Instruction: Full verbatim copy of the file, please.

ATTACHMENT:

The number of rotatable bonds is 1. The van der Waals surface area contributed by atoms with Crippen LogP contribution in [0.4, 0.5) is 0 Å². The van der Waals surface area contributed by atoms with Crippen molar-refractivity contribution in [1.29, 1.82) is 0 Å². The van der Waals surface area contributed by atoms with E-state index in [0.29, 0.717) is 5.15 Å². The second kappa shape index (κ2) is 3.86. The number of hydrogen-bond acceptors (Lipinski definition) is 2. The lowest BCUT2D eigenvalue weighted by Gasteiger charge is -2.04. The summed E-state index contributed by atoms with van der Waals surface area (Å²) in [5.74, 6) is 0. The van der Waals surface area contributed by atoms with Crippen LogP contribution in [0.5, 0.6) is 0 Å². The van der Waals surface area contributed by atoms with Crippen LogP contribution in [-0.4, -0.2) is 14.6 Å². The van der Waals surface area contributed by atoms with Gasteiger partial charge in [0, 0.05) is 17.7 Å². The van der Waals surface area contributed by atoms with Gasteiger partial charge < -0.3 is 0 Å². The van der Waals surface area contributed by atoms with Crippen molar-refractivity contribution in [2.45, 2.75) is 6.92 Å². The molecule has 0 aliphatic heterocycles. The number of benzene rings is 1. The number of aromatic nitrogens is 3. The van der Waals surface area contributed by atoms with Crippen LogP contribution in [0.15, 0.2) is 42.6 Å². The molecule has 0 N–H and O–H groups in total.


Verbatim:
The number of rotatable bonds is 1. The van der Waals surface area contributed by atoms with Crippen LogP contribution in [0.4, 0.5) is 0 Å². The van der Waals surface area contributed by atoms with Crippen molar-refractivity contribution in [1.29, 1.82) is 0 Å². The van der Waals surface area contributed by atoms with E-state index in [0.29, 0.717) is 5.15 Å². The second kappa shape index (κ2) is 3.86. The number of hydrogen-bond acceptors (Lipinski definition) is 2. The lowest BCUT2D eigenvalue weighted by Gasteiger charge is -2.04. The summed E-state index contributed by atoms with van der Waals surface area (Å²) in [5.74, 6) is 0. The van der Waals surface area contributed by atoms with Crippen LogP contribution in [0.5, 0.6) is 0 Å². The van der Waals surface area contributed by atoms with Crippen LogP contribution in [-0.4, -0.2) is 14.6 Å². The van der Waals surface area contributed by atoms with Gasteiger partial charge in [0, 0.05) is 17.7 Å². The van der Waals surface area contributed by atoms with Gasteiger partial charge < -0.3 is 0 Å². The van der Waals surface area contributed by atoms with Crippen molar-refractivity contribution in [2.45, 2.75) is 6.92 Å². The molecule has 0 aliphatic heterocycles. The number of benzene rings is 1. The number of aromatic nitrogens is 3. The van der Waals surface area contributed by atoms with Crippen LogP contribution in [0.15, 0.2) is 42.6 Å². The molecule has 0 N–H and O–H groups in total.